• Lorraine Johnson

[111] The Arrival And Departure

I once lived in a far off culture where the ceremony of arrival was full of tradition—the host breaks the pink kola nut cut into small nuggets, presents the bits floating in a shallow plate of fresh water with salt and red hot pepper offered on the side, as the plate is passed around the circle of gathering.


Each would take a bit of the welcome and then the giver would turn and ask his guests— what is your mission, what brings you to my doorstep? With the door opened wide and respect on the table, the guests would settle into sharing.

And when the kolas' pods can no longer be plucked, the new season brings roasted cocoa beans instead. Equally divine in their offering, the arrivals continue—and time slows, breaths are taken and conversations begin. And in this small gesture, true connections are formed on common ground, an ease settles in as the storyline is told, and then those who arrived, move on. Some forever, while others arrive once more.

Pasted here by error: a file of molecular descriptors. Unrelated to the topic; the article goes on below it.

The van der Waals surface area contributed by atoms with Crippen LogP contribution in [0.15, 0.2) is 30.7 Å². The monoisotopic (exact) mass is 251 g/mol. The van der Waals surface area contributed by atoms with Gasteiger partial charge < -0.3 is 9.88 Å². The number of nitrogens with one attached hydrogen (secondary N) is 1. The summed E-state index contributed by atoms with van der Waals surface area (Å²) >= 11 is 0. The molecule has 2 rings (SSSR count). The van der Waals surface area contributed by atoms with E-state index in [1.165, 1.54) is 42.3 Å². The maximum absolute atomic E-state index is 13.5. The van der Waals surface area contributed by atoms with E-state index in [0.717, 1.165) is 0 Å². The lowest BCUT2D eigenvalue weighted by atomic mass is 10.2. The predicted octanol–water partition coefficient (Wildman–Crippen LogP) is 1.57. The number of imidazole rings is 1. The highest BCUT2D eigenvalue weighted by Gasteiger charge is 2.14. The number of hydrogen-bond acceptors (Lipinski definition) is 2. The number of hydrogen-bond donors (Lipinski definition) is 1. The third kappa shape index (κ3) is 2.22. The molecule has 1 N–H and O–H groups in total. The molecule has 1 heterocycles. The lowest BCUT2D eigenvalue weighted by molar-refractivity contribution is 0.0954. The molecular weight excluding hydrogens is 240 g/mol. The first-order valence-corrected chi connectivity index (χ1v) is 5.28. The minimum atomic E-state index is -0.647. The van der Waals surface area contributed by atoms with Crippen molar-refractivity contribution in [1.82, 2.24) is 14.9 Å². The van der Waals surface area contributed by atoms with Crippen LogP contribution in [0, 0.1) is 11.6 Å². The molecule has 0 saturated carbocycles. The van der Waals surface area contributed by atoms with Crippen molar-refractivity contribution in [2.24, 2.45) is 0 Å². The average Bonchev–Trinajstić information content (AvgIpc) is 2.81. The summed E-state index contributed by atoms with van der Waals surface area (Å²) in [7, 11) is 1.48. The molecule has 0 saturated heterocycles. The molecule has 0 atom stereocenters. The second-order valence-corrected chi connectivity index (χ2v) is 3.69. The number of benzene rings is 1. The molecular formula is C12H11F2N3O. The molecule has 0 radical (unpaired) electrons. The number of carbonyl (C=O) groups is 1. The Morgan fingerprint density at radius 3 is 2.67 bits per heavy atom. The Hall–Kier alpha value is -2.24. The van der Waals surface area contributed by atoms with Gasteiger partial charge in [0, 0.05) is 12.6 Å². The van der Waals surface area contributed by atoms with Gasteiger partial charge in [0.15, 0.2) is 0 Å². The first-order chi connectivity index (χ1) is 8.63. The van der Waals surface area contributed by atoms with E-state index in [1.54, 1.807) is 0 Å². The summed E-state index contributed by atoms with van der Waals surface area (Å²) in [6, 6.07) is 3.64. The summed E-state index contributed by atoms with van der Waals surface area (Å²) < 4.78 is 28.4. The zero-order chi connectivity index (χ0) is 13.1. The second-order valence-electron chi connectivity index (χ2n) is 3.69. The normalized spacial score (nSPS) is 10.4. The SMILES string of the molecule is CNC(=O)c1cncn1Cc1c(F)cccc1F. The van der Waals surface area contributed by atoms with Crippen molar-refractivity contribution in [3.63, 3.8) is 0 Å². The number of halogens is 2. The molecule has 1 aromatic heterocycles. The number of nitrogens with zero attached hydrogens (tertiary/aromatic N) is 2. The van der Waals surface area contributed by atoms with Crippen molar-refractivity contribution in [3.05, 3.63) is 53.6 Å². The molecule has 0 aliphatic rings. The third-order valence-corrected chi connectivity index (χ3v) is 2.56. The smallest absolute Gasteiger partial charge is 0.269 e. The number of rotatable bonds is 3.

And in the moments of quieting my mind, I remember—I slow, I listen for the breath, the faint sound of the calming hum, and invite in the conversation, so it can be simply heard and honored, before it moves on.